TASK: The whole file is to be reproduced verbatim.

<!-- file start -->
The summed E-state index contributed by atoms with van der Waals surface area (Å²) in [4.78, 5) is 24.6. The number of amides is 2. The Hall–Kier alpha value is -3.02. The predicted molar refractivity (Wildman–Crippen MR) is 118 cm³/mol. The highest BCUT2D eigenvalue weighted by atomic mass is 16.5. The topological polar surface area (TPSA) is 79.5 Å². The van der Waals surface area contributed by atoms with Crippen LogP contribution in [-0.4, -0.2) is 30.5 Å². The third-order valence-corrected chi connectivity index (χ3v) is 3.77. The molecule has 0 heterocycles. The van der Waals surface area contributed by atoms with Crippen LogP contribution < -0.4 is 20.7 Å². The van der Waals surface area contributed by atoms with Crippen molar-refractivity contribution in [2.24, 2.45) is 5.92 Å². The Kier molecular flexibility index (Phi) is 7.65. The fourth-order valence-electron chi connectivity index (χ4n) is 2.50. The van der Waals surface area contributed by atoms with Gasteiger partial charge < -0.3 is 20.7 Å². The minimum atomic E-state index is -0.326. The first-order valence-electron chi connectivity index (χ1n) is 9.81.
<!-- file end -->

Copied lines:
The summed E-state index contributed by atoms with van der Waals surface area (Å²) in [4.78, 5) is 24.6. The number of amides is 2. The Hall–Kier alpha value is -3.02. The predicted molar refractivity (Wildman–Crippen MR) is 118 cm³/mol. The highest BCUT2D eigenvalue weighted by atomic mass is 16.5. The topological polar surface area (TPSA) is 79.5 Å². The van der Waals surface area contributed by atoms with Crippen LogP contribution in [-0.4, -0.2) is 30.5 Å². The third-order valence-corrected chi connectivity index (χ3v) is 3.77. The molecule has 0 heterocycles. The van der Waals surface area contributed by atoms with Crippen LogP contribution < -0.4 is 20.7 Å². The van der Waals surface area contributed by atoms with Crippen molar-refractivity contribution in [2.24, 2.45) is 5.92 Å². The Kier molecular flexibility index (Phi) is 7.65. The fourth-order valence-electron chi connectivity index (χ4n) is 2.50. The van der Waals surface area contributed by atoms with Gasteiger partial charge < -0.3 is 20.7 Å². The minimum atomic E-state index is -0.326. The first-order valence-electron chi connectivity index (χ1n) is 9.81.